In early August, the nonpartisan Center for National Policy and the Community and Regional Resilience Institute sent a delegation of experts to the greater New Orleans area to meet with local political, business and nonprofit leaders. From these discussions, the delegation developed 10 recommendations to improve the resiliency of the coastal region.
"The Gulf Coast is probably more fragile than it was in 2005," Warren Edwards, director of CARRI and a member of the delegation, said during a panel discussion Friday at the Newseum in Washington. Having already faced the "triple whammy" of Katrina, the economic recession and the BP oil spill, the region would be devastated if another hurricane hit, Edwards and other panelists said.
Furthermore, a storm on the heels of the oil spill could create confusion over authority since the response to each disaster would be guided by different laws. The 1990 Oil Pollution Act governs cleanup from the Deepwater Horizon spill. Even so, local officials told the delegation that it remains unclear who is authorized to do what. Part of the confusion stems from required rotations of government relief workers and BP staff, officials said. In the words of one Louisiana parish president, "As soon as you have someone who understands what's going on, company regulations force them to move out and a new person moves in."
This uncertainty would only intensify in the event of a hurricane, after which the response would be authorized under the 1988 Stafford Act, panelists said. OPA and the Stafford Act are designed to coexist, the panelists noted, but Gulf Coast leaders are unsure how these response frameworks would function together. The delegation concluded the federal government must be clearer in communicating local leaders' roles and responsibilities in the event a hurricane strikes while the oil spill cleanup is ongoing.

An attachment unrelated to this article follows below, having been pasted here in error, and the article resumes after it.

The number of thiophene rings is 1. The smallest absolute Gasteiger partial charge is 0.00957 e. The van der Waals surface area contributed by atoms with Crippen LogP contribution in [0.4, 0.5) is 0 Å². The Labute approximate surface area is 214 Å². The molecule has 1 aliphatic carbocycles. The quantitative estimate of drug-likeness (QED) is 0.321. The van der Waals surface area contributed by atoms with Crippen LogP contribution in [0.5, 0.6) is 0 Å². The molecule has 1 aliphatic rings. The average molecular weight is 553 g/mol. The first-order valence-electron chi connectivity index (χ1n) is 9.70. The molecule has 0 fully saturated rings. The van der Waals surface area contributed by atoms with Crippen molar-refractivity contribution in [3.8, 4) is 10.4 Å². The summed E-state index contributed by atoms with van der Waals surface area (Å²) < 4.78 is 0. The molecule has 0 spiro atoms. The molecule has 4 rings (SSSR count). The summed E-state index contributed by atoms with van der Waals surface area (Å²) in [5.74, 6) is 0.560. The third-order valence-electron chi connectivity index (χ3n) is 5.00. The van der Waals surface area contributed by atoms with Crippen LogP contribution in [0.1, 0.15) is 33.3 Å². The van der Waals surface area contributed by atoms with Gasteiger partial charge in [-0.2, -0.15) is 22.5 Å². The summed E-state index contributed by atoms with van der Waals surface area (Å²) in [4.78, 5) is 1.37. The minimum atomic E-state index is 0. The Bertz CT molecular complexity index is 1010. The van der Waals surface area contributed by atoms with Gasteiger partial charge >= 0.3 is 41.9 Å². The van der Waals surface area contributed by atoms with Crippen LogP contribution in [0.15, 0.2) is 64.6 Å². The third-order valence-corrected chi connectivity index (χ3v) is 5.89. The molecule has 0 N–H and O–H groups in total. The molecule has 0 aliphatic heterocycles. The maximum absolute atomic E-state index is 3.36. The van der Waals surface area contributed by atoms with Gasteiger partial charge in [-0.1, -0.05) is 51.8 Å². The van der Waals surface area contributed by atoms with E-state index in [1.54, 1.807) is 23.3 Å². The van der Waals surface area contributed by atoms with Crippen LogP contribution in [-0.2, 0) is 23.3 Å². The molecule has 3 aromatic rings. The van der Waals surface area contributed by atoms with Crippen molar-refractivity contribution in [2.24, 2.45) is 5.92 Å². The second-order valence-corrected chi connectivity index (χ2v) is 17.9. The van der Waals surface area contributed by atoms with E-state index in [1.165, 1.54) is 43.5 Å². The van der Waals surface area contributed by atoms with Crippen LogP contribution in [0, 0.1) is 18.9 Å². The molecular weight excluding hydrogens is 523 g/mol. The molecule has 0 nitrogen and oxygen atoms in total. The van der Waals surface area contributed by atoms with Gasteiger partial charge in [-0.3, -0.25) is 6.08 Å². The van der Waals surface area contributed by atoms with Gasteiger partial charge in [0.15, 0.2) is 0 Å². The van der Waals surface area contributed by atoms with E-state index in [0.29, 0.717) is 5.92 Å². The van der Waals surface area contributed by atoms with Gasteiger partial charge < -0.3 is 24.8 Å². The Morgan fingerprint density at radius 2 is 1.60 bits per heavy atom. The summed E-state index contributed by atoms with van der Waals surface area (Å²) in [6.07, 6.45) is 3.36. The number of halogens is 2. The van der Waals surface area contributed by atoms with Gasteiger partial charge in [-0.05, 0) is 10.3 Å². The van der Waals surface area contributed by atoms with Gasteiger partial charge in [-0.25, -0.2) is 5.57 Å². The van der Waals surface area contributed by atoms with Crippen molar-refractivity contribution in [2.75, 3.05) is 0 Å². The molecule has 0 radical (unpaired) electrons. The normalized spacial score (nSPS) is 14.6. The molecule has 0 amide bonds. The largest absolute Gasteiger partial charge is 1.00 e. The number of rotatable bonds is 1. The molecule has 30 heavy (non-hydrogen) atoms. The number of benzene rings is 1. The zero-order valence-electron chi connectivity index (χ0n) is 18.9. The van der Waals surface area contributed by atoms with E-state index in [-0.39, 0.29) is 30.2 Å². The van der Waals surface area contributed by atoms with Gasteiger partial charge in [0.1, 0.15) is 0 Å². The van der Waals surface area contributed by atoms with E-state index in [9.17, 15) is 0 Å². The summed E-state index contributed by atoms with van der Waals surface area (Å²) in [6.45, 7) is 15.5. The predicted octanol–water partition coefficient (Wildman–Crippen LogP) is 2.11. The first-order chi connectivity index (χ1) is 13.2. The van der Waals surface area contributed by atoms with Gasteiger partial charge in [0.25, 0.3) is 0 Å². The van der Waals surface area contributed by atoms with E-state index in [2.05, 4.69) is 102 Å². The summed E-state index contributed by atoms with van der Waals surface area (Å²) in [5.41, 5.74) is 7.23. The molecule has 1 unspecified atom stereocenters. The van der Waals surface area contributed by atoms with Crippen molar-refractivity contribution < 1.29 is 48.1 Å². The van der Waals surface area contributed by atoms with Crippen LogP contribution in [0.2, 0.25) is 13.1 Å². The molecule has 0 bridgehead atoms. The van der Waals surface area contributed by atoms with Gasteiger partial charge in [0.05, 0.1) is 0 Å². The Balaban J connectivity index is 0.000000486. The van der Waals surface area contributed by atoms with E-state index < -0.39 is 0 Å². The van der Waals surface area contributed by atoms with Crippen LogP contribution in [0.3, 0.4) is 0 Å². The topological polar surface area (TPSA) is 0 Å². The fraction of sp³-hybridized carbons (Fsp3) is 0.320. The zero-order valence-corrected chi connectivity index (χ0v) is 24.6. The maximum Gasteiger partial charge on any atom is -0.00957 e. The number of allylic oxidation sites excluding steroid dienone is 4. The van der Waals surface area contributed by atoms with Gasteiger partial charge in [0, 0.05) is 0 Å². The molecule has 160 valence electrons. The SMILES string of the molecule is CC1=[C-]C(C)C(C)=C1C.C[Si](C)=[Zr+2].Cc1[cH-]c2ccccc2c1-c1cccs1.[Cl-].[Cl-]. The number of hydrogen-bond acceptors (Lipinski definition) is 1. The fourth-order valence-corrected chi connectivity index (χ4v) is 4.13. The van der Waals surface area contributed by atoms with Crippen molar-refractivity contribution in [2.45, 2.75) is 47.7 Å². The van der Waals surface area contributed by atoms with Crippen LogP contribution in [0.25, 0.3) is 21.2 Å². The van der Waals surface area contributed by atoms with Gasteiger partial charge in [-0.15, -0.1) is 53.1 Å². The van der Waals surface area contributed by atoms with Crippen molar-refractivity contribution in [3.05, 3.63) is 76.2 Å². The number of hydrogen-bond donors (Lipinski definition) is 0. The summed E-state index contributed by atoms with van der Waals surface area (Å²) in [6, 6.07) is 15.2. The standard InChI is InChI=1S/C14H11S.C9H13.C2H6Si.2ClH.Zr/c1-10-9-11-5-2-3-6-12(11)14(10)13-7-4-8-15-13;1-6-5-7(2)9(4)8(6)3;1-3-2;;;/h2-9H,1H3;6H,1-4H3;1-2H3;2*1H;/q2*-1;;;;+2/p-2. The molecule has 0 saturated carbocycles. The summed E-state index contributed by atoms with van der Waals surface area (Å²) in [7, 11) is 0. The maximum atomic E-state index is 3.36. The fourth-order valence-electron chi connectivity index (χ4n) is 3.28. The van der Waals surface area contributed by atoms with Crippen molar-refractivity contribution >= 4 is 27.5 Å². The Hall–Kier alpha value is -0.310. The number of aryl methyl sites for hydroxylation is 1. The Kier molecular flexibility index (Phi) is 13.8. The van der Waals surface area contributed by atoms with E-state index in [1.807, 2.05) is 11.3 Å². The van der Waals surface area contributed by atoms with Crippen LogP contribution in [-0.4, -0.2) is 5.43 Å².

"These events are forcastable and predictable," said Stephen Flynn, CNP president and a member of the delegation. This year's hurricane season is predicted to be one of the worst in the recent decades, and although the Gulf Coast has yet to witness a powerful storm, Flynn said the potential for disaster remains. "Let's do things upfront," he said.
Panelists also urged increased coordination among state insurance commissioners, private insurance companies and the BP claims department. Warren described the current level of claims coordination as "Byzantine, at best."
The panelists reported the residents of the Gulf Coast have little confidence in the federal government and BP. Local people are "smart and capable," and they want to be included in the planning of oil spill and hurricane response efforts, Warren said. "These are hearty folks," Flynn added.